My attempts to illustrate the kind of legal imagination we could exercise in relation to statehood turns, in this instance, upon ‘weird’ (or ‘science’) fiction, rather than historical precedent. In China Miéville’s weird fiction crime procedural drama The City & The City, the action takes place within the fictional cities of Besźel and Ul Qoma, both of which occupy a ‘curl of coastline’, which we are told lies ‘somewhere at the edge of Europe’. What makes Besźel and Ul Qoma unique is their relative geographical positions. Both cities, which are also independent states, exist physically alongside, on top, and below each other, separated not by walls or gates but by a practice of legally enforced ‘unseeing’, whereby citizens of both polities are forbidden from interacting with, acknowledging, or responding to events within the ‘other’ city. They share streets, walking past each other while determinedly looking the other way. Should there be any unlawful ‘seeing’ of the ‘other’ city – or worse, illegal interaction between the two – the crime of ‘breach’ occurs. The response is immediate, with a clandestine transgovernmental agency also called ‘Breach’ swooping in to remove the culprits, who are never seen or heard from again. This bizarre social-come-jurisdictional arrangement is made plausible by Miéville through a clever combination of legal and cultural detail. We are given considerable information about both ordinary life within Besźel and Ul Qoma and experience its shared space through the world-weary eyes of Inspector Tyador Borlú, whose jaded but nonetheless dogged personality promotes immediate investment and immersion.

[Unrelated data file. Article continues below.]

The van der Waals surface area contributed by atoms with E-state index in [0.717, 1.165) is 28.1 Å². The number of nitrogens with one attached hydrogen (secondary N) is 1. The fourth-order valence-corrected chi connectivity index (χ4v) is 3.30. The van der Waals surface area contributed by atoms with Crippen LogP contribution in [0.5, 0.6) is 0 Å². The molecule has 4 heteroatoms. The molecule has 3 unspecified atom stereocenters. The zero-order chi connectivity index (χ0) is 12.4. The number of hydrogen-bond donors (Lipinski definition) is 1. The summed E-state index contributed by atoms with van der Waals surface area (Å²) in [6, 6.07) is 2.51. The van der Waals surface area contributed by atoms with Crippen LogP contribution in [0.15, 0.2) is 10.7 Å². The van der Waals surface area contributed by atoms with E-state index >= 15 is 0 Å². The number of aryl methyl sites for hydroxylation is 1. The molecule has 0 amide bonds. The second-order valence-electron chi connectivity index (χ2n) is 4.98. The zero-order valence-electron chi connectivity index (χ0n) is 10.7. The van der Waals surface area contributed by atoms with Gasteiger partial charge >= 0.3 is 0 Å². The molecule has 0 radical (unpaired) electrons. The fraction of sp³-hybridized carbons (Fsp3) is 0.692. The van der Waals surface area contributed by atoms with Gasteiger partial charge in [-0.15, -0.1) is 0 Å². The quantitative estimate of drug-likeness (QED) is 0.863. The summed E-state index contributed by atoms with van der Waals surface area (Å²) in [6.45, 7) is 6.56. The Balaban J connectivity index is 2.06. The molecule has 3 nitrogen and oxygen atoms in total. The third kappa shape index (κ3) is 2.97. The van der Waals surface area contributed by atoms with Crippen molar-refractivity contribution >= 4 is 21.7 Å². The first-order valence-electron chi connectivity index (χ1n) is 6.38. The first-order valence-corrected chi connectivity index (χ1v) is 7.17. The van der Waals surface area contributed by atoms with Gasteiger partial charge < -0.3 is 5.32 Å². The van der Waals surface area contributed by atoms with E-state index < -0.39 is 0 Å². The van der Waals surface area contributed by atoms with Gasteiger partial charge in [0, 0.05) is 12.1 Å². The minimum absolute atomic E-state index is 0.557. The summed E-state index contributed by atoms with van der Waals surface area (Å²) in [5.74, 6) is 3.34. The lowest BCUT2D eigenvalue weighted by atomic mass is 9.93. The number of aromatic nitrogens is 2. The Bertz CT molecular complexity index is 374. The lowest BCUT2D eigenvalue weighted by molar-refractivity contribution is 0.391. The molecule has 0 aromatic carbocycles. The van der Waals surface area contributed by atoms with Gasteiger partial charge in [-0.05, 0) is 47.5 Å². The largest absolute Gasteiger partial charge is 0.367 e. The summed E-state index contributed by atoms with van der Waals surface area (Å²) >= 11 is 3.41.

The City & The City is well worth reading in general, however it is particularly crucial material, or so I contend, for international lawyers concerned with questions of statehood. Neither Besźel nor Ul Qoma have ‘ordinary’ relationships with land. They are both land-based, in a sense, but are as much constituted by cultural and legal convention as they are by lines on a map. Indeed, to both the Besź and the Ul Qomans, any land wholly encompassed within the ‘other’ city cannot be inhabitable for them, since to inhabit it would be to acknowledge its existence and thereby commit the crime of breach. Moreover, if we consider the transgovernmental agency of Breach itself, whose agents work and live ‘in the interstice’ and ‘debate among many other things the question of where it is that [they] live’, we see yet another community with a tenuous connection to inhabitable land.
Even though Besźel and Ul Qoma are clearly not utopian, The City & The City is no dystopian parable either: it lacks the social degeneration and sense of hopelessness typical of such narratives. Ultimately, all this leads us to ask the following question: if we can imagine nonideal, atypical, but nonetheless possible political communities like Besźel and Ul Qoma, why not imagine states with no relationship to inhabitable land at all? If bodies like the International Law Commission wish to make genuine progress in their review(s) of sea-level rise in relation to international law, it is to this sort of question that they must address themselves.